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Representing Reactions

The balanced chemical equation is the standard way to communicate chemical information but it is only useful if you understand what it means. The best way to do this is to try to see it as a story told in code rather than as a list of symbols.

We can start off by looking at a few chemical equations and “translating” them into words. After all, we think in words so this might make it easier.

CaCO3 → CaO + CO2

At a basic level: Calcium carbonate breaks down to give calcium oxide and carbon dioxide.

Slightly more advanced: One mole of calcium carbonate breaks down to give one mole of calcium oxide and one mole of carbon dioxide. This gives information that is useful to show how much of each chemical reacts and how much is produced. It allows us to link these bits of information in order to do calculations.

2Mg + O2 → 2MgO

At a basic level: Magnesium reacts with oxygen to make magnesium oxide.

Slightly more advanced: Two moles of magnesium atoms react with one mole of oxygen molecules to form one mole of magnesium oxide.

The 2Mg (big and in front of Mg) means “two moles of magnesium”.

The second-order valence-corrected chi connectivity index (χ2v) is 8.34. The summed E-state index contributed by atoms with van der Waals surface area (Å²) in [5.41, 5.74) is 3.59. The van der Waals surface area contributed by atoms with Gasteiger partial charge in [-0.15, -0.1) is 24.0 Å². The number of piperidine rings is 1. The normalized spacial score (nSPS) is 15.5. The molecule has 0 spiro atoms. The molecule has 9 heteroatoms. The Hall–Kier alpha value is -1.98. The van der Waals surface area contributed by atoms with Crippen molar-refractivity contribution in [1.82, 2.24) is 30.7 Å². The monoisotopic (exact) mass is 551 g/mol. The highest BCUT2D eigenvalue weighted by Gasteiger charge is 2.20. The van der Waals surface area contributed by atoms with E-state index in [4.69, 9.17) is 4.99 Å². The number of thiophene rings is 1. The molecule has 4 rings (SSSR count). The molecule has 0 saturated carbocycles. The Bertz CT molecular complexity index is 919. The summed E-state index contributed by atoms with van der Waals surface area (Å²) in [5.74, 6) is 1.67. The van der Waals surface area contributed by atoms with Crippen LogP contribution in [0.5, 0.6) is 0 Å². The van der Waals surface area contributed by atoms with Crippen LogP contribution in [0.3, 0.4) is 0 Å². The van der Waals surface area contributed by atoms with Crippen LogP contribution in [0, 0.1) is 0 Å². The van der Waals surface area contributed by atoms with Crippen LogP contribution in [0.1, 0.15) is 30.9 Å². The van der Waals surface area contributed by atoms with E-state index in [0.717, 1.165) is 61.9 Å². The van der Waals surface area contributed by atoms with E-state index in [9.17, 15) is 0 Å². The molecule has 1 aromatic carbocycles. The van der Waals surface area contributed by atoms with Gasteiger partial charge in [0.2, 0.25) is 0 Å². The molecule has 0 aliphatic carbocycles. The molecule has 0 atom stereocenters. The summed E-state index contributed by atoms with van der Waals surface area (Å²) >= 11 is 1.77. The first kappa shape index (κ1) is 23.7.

The O2 (small and after the O) means that each molecule of oxygen is made of two oxygen atoms joined together.

2O and O2 both contain the same number of O atoms but in O2 we are showing that the atoms are in pairs while in 2O they are in singles.

You can think of this in terms of a box of six eggs, it could have the formula E6. Six eggs on their own would be 6E.

Representing Equations

When we can represent reactions by word and symbol equations:

methane + oxygen → carbon dioxide + water or CH4 + O2 →; CO2 + H2O

(s) – solid

(l) – liquid

(g) – gas

(aq) – aqueous

Example: CH4(g) + O2(g) → CO2(g) + H2O(g)

This doesn’t tell us the whole story we need to balance the equation to show that we have not destroyed or made new atoms.

Balancing Equations

CH4(g) + O2(g) → CO2(g) + H2O (g)

1. Remember that the formulae for each compound is correct you cannot change CH4 to CH3 just to make the atoms add up.

2. Balance one type of atom at a time:

3. There is one carbon atom on each side so we can leave that alone, however there are 4 H atoms on the left hand side and 2 on the right hand side we can correct this by putting a 2 in front of the water.

CH4(g) + O2(g) → CO2 (g) + 2H2O (g)

4. Now both the carbon and the hydrogen balance, that just leaves us with the oxygen. There are 2 O on the left hand side and 4 on the right hand side. We can correct this by putting a 2 in front of the oxygen on the left hand side:

CH4 (g) + 2O2 (g) → CO2 (g) + 2H2O (g)

This GCSE Chemistry video explains how to balance equations

This video follows on from balancing equations and speaks about how to use the chemical calculations